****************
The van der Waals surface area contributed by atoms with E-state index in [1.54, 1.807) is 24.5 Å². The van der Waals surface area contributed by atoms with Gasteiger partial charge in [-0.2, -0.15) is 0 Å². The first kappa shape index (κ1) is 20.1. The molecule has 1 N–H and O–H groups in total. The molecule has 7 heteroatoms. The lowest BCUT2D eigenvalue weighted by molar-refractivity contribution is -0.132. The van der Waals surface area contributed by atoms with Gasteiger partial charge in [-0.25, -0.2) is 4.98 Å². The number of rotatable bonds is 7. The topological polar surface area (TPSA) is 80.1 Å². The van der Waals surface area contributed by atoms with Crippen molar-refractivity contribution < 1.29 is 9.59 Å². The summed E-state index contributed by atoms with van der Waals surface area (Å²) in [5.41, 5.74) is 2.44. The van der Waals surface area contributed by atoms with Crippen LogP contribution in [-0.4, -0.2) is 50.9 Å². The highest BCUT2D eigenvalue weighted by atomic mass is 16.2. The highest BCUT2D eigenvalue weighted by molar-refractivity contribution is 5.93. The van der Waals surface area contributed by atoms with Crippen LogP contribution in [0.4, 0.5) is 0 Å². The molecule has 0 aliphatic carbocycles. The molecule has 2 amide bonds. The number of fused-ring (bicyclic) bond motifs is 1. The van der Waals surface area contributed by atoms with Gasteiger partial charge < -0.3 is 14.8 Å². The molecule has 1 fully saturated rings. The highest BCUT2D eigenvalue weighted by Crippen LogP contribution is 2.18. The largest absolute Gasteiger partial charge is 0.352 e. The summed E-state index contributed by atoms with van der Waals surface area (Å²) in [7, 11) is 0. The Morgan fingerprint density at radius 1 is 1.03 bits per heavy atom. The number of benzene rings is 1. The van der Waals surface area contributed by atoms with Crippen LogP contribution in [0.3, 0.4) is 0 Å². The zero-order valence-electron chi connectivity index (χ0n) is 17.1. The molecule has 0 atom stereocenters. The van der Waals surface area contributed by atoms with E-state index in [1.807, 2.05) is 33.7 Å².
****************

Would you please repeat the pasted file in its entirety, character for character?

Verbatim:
The van der Waals surface area contributed by atoms with E-state index in [1.54, 1.807) is 24.5 Å². The van der Waals surface area contributed by atoms with Gasteiger partial charge in [-0.2, -0.15) is 0 Å². The first kappa shape index (κ1) is 20.1. The molecule has 1 N–H and O–H groups in total. The molecule has 7 heteroatoms. The lowest BCUT2D eigenvalue weighted by molar-refractivity contribution is -0.132. The van der Waals surface area contributed by atoms with Gasteiger partial charge in [-0.25, -0.2) is 4.98 Å². The number of rotatable bonds is 7. The topological polar surface area (TPSA) is 80.1 Å². The van der Waals surface area contributed by atoms with Crippen molar-refractivity contribution < 1.29 is 9.59 Å². The summed E-state index contributed by atoms with van der Waals surface area (Å²) in [5.41, 5.74) is 2.44. The van der Waals surface area contributed by atoms with Crippen LogP contribution in [-0.4, -0.2) is 50.9 Å². The highest BCUT2D eigenvalue weighted by atomic mass is 16.2. The highest BCUT2D eigenvalue weighted by molar-refractivity contribution is 5.93. The van der Waals surface area contributed by atoms with Crippen LogP contribution in [0.4, 0.5) is 0 Å². The molecule has 0 aliphatic carbocycles. The molecule has 2 amide bonds. The number of fused-ring (bicyclic) bond motifs is 1. The van der Waals surface area contributed by atoms with Gasteiger partial charge < -0.3 is 14.8 Å². The molecule has 1 fully saturated rings. The highest BCUT2D eigenvalue weighted by Crippen LogP contribution is 2.18. The largest absolute Gasteiger partial charge is 0.352 e. The summed E-state index contributed by atoms with van der Waals surface area (Å²) in [7, 11) is 0. The Morgan fingerprint density at radius 1 is 1.03 bits per heavy atom. The number of benzene rings is 1. The van der Waals surface area contributed by atoms with Crippen LogP contribution in [0.3, 0.4) is 0 Å². The zero-order valence-electron chi connectivity index (χ0n) is 17.1. The molecule has 0 atom stereocenters. The van der Waals surface area contributed by atoms with E-state index in [1.807, 2.05) is 33.7 Å².